Consumers deserve and need that choice when it comes to where to buy their medications… Safe personal drug importation provides consumers with immediate relief and should be a viable legal option.
White Plains, NY (PRWEB) September 07, 2016
The price of the life-saving injection epinephrine, which is prescribed for people with serious allergies, has surged by 480 percent since 2009 – with most of the increase coming in the last three years from the drug company Mylan. For parents, this may be the difference between buying or not buying a medication that can save their child’s life.
A solution can be found through international online pharmacies, which provide the same medications as U.S. pharmacies but often at one-fifth the cost. For EpiPen Jr, the brand usually prescribed to kids, the lowest price U.S. pharmacy option found on GoodRx is $614 for a package of two. The lowest price for two injections at a PharmacyChecker.com-approved international online pharmacy is just over $200 – a potential savings of about $400, or 66 percent. In the U.S., EpiPen Jr is marketed by generic drug giant Mylan but is produced for Mylan by a subsidiary of Pfizer. Lower cost options internationally are similarly manufactured or licensed by Pfizer.
In most circumstances it remains technically illegal to import medication for one’s own use, although four million people do so each year and none have been prosecuted  . Many more people could benefit but are scared off by misleading campaigns about counterfeit drugs. However, peer-reviewed studies show that online dangers can be almost entirely avoided when consumers stick to properly verified international online pharmacies, such as those verified by PharmacyChecker.com .
“Outrage about the escalating EpiPen prices is justified but this is nothing new. Drug prices in the U.S. have been out of control for far too long, resulting in a serious public health crisis,” said Gabriel Levitt, president of PharmacyChecker.com. “Consumers deserve and need that choice when it comes to where to buy their medications and should enjoy the competition and transparency that exists in other industries. Safe personal drug importation provides consumers with immediate relief and should be a viable legal option.”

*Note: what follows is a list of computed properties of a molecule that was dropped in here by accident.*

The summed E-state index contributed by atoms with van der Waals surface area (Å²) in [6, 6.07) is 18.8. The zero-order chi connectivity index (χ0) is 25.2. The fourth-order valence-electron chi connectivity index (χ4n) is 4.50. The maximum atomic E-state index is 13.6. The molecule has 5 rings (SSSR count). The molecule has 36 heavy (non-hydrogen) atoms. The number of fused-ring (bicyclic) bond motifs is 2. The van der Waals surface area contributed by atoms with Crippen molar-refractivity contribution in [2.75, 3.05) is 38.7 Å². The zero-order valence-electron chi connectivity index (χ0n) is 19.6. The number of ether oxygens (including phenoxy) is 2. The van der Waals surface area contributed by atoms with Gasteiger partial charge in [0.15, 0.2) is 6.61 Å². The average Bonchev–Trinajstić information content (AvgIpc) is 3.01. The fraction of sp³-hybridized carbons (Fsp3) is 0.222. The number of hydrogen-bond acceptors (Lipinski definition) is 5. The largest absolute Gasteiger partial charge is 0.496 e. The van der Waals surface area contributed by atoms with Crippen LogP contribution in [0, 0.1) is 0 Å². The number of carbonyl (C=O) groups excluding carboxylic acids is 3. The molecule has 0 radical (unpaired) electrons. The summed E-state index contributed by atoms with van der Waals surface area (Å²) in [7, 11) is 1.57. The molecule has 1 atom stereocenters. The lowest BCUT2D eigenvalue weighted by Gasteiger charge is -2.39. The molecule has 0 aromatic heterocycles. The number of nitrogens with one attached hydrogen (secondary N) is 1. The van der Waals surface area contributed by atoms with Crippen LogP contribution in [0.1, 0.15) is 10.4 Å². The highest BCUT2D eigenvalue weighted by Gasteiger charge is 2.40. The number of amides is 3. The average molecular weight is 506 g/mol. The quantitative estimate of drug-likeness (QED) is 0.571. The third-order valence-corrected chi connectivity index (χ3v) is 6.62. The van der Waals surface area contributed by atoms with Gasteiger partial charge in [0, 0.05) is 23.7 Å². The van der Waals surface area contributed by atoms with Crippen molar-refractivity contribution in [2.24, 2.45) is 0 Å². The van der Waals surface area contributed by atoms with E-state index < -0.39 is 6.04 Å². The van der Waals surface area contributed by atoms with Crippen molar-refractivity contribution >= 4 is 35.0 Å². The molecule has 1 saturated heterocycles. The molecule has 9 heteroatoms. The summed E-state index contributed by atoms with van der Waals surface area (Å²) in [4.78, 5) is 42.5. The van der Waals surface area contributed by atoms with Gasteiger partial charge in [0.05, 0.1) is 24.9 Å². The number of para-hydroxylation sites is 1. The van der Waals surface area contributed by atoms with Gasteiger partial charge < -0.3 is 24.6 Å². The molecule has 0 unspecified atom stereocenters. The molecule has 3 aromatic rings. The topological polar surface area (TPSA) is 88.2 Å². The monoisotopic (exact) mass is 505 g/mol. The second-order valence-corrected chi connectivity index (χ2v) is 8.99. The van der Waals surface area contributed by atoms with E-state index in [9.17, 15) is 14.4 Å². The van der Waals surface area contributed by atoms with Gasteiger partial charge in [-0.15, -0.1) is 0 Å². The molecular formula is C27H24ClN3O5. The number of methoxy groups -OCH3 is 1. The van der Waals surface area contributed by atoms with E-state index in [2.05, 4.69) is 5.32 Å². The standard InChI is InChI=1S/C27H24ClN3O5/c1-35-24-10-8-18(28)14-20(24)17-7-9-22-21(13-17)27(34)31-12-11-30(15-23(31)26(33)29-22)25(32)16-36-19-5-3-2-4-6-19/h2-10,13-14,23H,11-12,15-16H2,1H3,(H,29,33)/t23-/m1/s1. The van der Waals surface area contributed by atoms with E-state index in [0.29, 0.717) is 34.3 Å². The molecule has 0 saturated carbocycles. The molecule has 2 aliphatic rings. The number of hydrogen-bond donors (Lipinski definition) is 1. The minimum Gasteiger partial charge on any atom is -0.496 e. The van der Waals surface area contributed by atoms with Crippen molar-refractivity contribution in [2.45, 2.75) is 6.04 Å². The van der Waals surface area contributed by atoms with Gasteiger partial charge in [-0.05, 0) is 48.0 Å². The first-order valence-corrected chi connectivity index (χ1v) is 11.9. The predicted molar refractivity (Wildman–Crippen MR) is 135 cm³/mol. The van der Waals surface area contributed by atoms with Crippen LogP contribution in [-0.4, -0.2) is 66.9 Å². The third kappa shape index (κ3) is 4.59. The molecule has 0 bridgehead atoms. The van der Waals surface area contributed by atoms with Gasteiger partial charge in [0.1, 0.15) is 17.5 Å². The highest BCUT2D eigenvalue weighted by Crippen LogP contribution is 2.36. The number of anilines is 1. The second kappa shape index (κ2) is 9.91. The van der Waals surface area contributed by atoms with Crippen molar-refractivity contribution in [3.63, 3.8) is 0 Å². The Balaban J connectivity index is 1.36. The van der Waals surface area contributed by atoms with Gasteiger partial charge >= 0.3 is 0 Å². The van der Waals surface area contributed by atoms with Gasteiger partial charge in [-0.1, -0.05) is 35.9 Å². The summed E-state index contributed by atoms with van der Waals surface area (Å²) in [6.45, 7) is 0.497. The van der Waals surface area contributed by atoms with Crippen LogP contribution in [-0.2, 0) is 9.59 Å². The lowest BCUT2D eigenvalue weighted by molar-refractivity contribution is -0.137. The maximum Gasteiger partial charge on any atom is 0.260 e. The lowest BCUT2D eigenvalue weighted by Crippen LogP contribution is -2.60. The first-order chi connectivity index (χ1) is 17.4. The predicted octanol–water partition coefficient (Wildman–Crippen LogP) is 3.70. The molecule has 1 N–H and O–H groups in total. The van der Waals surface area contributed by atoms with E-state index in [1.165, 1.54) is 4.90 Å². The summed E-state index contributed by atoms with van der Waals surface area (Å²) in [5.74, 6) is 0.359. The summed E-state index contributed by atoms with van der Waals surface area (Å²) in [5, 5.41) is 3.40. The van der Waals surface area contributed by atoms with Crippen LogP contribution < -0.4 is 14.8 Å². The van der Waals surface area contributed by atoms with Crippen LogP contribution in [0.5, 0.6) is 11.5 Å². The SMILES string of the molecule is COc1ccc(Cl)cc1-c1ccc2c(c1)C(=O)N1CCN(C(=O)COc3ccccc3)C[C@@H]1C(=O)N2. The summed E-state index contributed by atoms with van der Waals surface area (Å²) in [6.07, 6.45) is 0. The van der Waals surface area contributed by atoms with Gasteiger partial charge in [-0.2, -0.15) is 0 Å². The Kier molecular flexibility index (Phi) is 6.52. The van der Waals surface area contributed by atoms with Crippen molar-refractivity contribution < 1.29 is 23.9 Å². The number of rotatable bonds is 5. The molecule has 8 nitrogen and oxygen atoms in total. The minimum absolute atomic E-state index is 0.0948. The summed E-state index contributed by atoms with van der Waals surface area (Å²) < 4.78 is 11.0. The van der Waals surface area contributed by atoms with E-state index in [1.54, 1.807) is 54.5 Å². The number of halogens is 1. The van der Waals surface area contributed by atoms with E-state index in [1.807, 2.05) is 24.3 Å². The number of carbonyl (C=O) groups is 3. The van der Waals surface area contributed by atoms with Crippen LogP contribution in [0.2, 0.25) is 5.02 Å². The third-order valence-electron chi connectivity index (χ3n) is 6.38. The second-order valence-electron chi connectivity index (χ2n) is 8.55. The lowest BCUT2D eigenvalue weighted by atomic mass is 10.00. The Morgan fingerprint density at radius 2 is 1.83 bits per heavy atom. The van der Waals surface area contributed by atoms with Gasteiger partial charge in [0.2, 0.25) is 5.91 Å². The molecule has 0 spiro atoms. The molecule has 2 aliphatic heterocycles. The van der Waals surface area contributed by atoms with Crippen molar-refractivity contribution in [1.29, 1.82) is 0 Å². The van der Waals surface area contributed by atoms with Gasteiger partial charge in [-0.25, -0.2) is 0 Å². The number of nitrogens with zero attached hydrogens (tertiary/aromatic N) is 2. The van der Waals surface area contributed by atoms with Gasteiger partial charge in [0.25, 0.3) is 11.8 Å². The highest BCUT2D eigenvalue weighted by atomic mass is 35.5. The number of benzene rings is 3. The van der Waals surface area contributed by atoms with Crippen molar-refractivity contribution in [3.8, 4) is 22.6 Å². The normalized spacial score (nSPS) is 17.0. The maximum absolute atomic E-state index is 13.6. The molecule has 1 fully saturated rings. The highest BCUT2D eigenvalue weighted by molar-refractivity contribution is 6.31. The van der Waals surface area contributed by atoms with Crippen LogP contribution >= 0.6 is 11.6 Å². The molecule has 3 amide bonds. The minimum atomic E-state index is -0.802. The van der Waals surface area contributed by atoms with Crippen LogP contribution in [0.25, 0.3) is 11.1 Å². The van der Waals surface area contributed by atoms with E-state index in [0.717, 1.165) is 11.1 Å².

In 2014, 35 million American adults did not fill a prescription due to cost . According to the Harvard School of Public Health, over half of all Americans who do not take prescription medications because of cost report becoming sicker . This means that potentially 17.5 million Americans become sicker each year because they can’t afford their prescription medication. As a result, millions of Americans are purchasing their prescribed medications outside of the country.
PharmacyChecker.com (http://www.pharmacychecker.com) is the only independent company that verifies U.S. and international online pharmacies and compares prescription drug prices. Its Verification Program evaluates online pharmacies by checking that they meet high standards of practice and continually monitoring them for compliance.
PharmacyChecker.com was formed in 2002 when the founder, Tod Cooperman, M.D., saw that increasing numbers of Americans were looking on the Internet to save money on medication but did not have adequate information to protect their health.
 Cohen RA, Villarroel MA. Strategies used by adults to reduce their prescription drug costs: United States, 2013. NCHS data brief, no 184. Hyattsville, MD: National Center for Health Statistics. 2015.
 See Marcia Crosse, PhD, director for the Health Care Team at the U.S. Government Accountability Office (GAO) explain FDA's personal drug importation policies: http://www.tubechop.com/watch/6190570.
 Bate, Roger, Ginger Zhe Jin, and Aparna Mather, “In Whom We Trust: The Role of Certification Agencies in Online Drug Markets,” The B.E. Journal of Economic Analysis & Policy. December 2013, Volume 14, Issue 1, Pages 111–150, ISSN (Online) 1935-1682, ISSN (Print) 2194-6108, DOI.
 S. R. Collins, R. Robertson, T. Garber, and M. M. Doty, “The Rise In Health Care Coverage and Affordability Since Health Reform Took Effect,” Findings from the Commonwealth Fund Biennial Health Insurance Survey, 2014, The Commonwealth Fund, April 2015.
 USA Today/Kaiser Family Foundation/ Harvard School of Public Health, Health Care Costs Survey (conducted April 25 –June 9, 2005). The survey finds that 20% of respondents, adult Americans, report not filling a prescription due to cost; 54% of those respondents said their condition got worse as a result.